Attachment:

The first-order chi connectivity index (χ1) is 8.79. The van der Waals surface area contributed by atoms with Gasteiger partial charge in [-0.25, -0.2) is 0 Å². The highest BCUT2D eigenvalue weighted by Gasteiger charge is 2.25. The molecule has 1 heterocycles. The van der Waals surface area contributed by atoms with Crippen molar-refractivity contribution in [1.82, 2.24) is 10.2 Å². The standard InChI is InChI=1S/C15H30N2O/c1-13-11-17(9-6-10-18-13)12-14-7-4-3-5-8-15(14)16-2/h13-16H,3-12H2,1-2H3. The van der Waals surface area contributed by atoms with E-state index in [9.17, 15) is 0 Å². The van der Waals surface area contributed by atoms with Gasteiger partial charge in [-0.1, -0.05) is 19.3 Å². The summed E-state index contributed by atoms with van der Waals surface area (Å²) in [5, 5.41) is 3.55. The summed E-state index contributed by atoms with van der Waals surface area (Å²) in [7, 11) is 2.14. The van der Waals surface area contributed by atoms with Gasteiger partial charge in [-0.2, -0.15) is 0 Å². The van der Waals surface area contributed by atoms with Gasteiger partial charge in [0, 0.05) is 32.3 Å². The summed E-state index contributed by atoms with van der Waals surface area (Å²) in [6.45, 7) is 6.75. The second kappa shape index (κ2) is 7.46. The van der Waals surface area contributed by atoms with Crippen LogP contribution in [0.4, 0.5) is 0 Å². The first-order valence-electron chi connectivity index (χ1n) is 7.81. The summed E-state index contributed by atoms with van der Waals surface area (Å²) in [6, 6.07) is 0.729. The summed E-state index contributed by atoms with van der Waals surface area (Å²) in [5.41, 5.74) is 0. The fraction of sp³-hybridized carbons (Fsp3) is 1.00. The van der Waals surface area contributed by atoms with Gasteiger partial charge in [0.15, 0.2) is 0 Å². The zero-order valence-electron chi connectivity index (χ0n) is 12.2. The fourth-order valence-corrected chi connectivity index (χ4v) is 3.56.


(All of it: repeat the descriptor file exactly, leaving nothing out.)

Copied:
The first-order chi connectivity index (χ1) is 8.79. The van der Waals surface area contributed by atoms with Gasteiger partial charge in [-0.25, -0.2) is 0 Å². The highest BCUT2D eigenvalue weighted by Gasteiger charge is 2.25. The molecule has 1 heterocycles. The van der Waals surface area contributed by atoms with Crippen molar-refractivity contribution in [1.82, 2.24) is 10.2 Å². The standard InChI is InChI=1S/C15H30N2O/c1-13-11-17(9-6-10-18-13)12-14-7-4-3-5-8-15(14)16-2/h13-16H,3-12H2,1-2H3. The van der Waals surface area contributed by atoms with E-state index in [9.17, 15) is 0 Å². The van der Waals surface area contributed by atoms with Gasteiger partial charge in [-0.1, -0.05) is 19.3 Å². The summed E-state index contributed by atoms with van der Waals surface area (Å²) in [5, 5.41) is 3.55. The summed E-state index contributed by atoms with van der Waals surface area (Å²) in [7, 11) is 2.14. The van der Waals surface area contributed by atoms with Gasteiger partial charge in [-0.2, -0.15) is 0 Å². The van der Waals surface area contributed by atoms with Gasteiger partial charge in [0, 0.05) is 32.3 Å². The summed E-state index contributed by atoms with van der Waals surface area (Å²) in [6.45, 7) is 6.75. The second kappa shape index (κ2) is 7.46. The van der Waals surface area contributed by atoms with Crippen LogP contribution in [0.4, 0.5) is 0 Å². The first-order valence-electron chi connectivity index (χ1n) is 7.81. The summed E-state index contributed by atoms with van der Waals surface area (Å²) in [6, 6.07) is 0.729. The summed E-state index contributed by atoms with van der Waals surface area (Å²) in [5.41, 5.74) is 0. The fraction of sp³-hybridized carbons (Fsp3) is 1.00. The van der Waals surface area contributed by atoms with Gasteiger partial charge in [0.15, 0.2) is 0 Å². The zero-order valence-electron chi connectivity index (χ0n) is 12.2. The fourth-order valence-corrected chi connectivity index (χ4v) is 3.56.